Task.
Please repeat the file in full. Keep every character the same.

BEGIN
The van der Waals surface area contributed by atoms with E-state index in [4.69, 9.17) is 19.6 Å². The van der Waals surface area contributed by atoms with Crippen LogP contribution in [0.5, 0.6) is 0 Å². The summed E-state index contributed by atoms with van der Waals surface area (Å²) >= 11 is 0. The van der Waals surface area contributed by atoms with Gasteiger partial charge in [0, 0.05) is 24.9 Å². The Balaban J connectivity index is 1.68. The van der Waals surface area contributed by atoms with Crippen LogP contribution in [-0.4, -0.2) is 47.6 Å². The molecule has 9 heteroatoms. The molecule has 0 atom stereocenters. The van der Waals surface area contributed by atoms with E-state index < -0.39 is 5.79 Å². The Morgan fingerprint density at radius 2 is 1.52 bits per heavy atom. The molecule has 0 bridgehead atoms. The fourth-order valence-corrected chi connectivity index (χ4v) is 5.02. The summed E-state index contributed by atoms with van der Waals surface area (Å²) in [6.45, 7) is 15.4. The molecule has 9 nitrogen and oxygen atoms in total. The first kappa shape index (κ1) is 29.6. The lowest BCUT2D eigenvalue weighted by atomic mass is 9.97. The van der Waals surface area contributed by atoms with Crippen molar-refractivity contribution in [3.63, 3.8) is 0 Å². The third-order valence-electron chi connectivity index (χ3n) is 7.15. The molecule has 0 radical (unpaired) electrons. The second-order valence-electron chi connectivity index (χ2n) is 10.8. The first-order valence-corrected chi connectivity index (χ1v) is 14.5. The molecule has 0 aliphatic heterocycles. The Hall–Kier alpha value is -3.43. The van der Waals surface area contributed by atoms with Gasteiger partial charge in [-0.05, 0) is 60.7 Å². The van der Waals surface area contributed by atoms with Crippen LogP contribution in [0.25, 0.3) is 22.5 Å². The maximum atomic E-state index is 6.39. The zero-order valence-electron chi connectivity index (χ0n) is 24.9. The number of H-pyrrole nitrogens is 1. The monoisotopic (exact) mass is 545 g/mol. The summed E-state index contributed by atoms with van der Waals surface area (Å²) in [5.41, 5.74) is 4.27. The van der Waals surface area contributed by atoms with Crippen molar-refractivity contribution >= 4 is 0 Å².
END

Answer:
The van der Waals surface area contributed by atoms with E-state index in [4.69, 9.17) is 19.6 Å². The van der Waals surface area contributed by atoms with Crippen LogP contribution in [0.5, 0.6) is 0 Å². The summed E-state index contributed by atoms with van der Waals surface area (Å²) >= 11 is 0. The van der Waals surface area contributed by atoms with Gasteiger partial charge in [0, 0.05) is 24.9 Å². The Balaban J connectivity index is 1.68. The van der Waals surface area contributed by atoms with Crippen LogP contribution in [-0.4, -0.2) is 47.6 Å². The molecule has 9 heteroatoms. The molecule has 0 atom stereocenters. The van der Waals surface area contributed by atoms with E-state index < -0.39 is 5.79 Å². The Morgan fingerprint density at radius 2 is 1.52 bits per heavy atom. The molecule has 0 bridgehead atoms. The fourth-order valence-corrected chi connectivity index (χ4v) is 5.02. The summed E-state index contributed by atoms with van der Waals surface area (Å²) in [6.45, 7) is 15.4. The molecule has 9 nitrogen and oxygen atoms in total. The first kappa shape index (κ1) is 29.6. The lowest BCUT2D eigenvalue weighted by atomic mass is 9.97. The van der Waals surface area contributed by atoms with Crippen molar-refractivity contribution in [3.63, 3.8) is 0 Å². The third-order valence-electron chi connectivity index (χ3n) is 7.15. The molecule has 0 radical (unpaired) electrons. The second-order valence-electron chi connectivity index (χ2n) is 10.8. The first-order valence-corrected chi connectivity index (χ1v) is 14.5. The molecule has 0 aliphatic heterocycles. The Hall–Kier alpha value is -3.43. The van der Waals surface area contributed by atoms with Gasteiger partial charge in [-0.05, 0) is 60.7 Å². The van der Waals surface area contributed by atoms with Crippen LogP contribution in [0.25, 0.3) is 22.5 Å². The maximum atomic E-state index is 6.39. The zero-order valence-electron chi connectivity index (χ0n) is 24.9. The number of H-pyrrole nitrogens is 1. The monoisotopic (exact) mass is 545 g/mol. The summed E-state index contributed by atoms with van der Waals surface area (Å²) in [5.41, 5.74) is 4.27. The van der Waals surface area contributed by atoms with Crippen molar-refractivity contribution >= 4 is 0 Å².